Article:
Lucy Lawes

Student level

I seek to share yoga in a way that is grounding and nourishing - this is how I practice, and I hope it can offer you an interesting pathway to explore. I encourage students to find freedom and self-compassion in the unique expressions of their energy.

Consciously or not, we spend a lot of our days reaching outward in expansion. The yoga practice offers us a forest of tools that can help re-connecting to centre, and thus to the soil of the environment we inhabit.

Teaching & Certification

  • Advanced Diploma of Yoga Teaching with Australian Yoga Academy (350hrs)
  • Yin Teacher Training with Sarah Owen (50hrs)
  • Teachers I am mentored and inspired by include: Dominique Salerno, Jo Buick, Eva Büman, Karina Smith, Dice Ida-Klein and Elena Brower

Teaching Style

  • Adjustments/Assists: Yes, where it may help deepen a posture or experience - and always with consent.

  • Theming: Yes - elements of philosophy drawing from Buddhism and Zen, mythology connected to the asanas, poetry and reflections linked to the eight limbs of Yoga.

  • Sequencing: Organic, dynamic movement that works through the whole spine, with focus on a particular area of the body or a peak pose. There is always special attention to opening heart and hips, with freedom to explore individual expressions of a given posture.

  • Music: Gentle, sometimes nature-inspired, no lyrics.

On & Off the Mat With: Lucy Lawes

As a yoga teacher, what inspires and motivates your teaching?

Everything! Coming from the background of being an artist, I am always looking for new ways to connect seemingly disparate parts. And yoga is all about integrating - within ourselves and with the world around us. Nature is an infinite source of inspiration - so much we can learn by simply being quiet and observing how the threads around us form such an intricate web.

How has your own yoga practice evolved since becoming a teacher?

My practice has become a lot less about perfection-seeking (don't we all go there to some extent?) and a lot more about observing current states of being. The postures, breaths, challenges become more inner-self-conscious rather than outer-self-conscious. And slowly, some days more than others, that persistent voice of self-judgment can dissolve into a softer, more fluid form of accepting this moment, just as it is.

The deeper I go into the rabbit hole of yoga, and yoga teaching specifically, the less I feel like a teacher and more like a student. Every encounter, experience, mood or emotion can be directing us towards more clarity (or more habitual haze) about a situation. It's like an expanding circle of a spotlight - the bigger the light circle gets, the wider the circumference and thus the space of possibility. I find it such a privilege to share my own discoveries in hope of helping others to cultivate their own sense of broadening, and re-centering.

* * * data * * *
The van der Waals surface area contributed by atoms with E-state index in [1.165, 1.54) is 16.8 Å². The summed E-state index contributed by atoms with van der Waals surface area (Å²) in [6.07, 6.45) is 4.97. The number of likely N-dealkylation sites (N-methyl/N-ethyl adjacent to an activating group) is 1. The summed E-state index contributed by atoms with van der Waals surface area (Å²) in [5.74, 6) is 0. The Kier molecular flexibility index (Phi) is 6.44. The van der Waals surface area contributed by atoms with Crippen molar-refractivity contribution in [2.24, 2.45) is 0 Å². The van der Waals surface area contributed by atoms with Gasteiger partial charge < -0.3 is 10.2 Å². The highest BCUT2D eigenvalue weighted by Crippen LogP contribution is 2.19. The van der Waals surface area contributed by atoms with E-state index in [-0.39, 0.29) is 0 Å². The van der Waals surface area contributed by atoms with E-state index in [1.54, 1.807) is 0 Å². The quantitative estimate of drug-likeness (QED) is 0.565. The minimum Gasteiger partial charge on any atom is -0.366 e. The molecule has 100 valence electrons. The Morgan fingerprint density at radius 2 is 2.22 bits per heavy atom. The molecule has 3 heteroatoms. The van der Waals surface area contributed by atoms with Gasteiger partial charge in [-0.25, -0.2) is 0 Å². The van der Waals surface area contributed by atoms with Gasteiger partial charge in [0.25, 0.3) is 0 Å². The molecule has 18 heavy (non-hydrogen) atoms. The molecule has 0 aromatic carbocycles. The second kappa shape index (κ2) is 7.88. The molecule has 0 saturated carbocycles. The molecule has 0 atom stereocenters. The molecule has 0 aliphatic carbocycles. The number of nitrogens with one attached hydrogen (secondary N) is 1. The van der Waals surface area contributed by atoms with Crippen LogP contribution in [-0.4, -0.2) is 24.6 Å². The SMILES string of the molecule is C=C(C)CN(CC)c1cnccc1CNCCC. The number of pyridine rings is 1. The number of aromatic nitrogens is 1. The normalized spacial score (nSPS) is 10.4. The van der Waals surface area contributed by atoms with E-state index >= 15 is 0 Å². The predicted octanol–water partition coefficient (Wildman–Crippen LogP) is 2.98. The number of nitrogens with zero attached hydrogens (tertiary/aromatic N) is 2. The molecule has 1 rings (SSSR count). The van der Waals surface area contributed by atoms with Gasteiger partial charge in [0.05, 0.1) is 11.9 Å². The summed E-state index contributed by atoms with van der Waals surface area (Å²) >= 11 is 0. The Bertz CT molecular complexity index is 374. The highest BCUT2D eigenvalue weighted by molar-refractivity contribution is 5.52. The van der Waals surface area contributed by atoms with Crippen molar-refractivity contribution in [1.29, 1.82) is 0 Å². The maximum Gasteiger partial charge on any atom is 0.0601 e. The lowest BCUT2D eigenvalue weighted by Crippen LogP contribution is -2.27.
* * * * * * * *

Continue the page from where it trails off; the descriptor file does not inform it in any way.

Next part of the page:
Do you have any yoga teachers that you admire and/or look up to? Who are they?

There's an incredible presence to yogis - teachers or otherwise - who embody all that they teach, so that it infuses their way of life. Dominique Salerno (principal of AYA) and Jo Buick have both been incredible guides for me, as a student, and in my path towards becoming a more prudent, authentic teacher.

There are many more wonderful teachers I have gained greatly from too, including Dice Ida-Klein, Elena Brower, Mark Pheely, and Karina Smith.

Nature is an infinite source of inspiration - so much we can learn by simply being quiet and observing how the threads around us form such an intricate web.

For those of us that haven't practiced with you before, what can we expect from your classes?

Expect creative, flowing sequencing with focus on breath and movement that is safe, strong and fluid. My intention is to help every body feel embodied and empowered, regardless of shape, experience, current ability. To help facilitate the experience yoga as a practice and a guide in growing through life's challenges and joys.

What type of class could you teach all day, everyday and why?

I love a slow flowing vinyasa practice, with freedom to move intuitively, like an ocean wave - strong and soft. Perhaps it's the high Vata/wind or air quality in me needing balance or perhaps in our dynamic lifestyles we have a general need to touch base more with the earth. There's something soothing about the ability to carry yourself through space without rush, the ground firm under your feet and the breath light in your lungs.

Do you practice any other form of movement or fitness besides yoga? If so, what kind?

Swimming is a beautiful meditation for me. The rhythm of the movement, the flow of water and the connection to breath, always.

And lastly because it's fun, what animal do you identify with?

Tough one to choose! At the moment my favourite is the sea otter. Did you know they hold hands when sleeping to not drift away from each other and have a leg 'purse' in which to store their favourite shell-smashing rock? They are gorgeous expression of joy, community and intelligence. And they get to tumble in the waves for fun!

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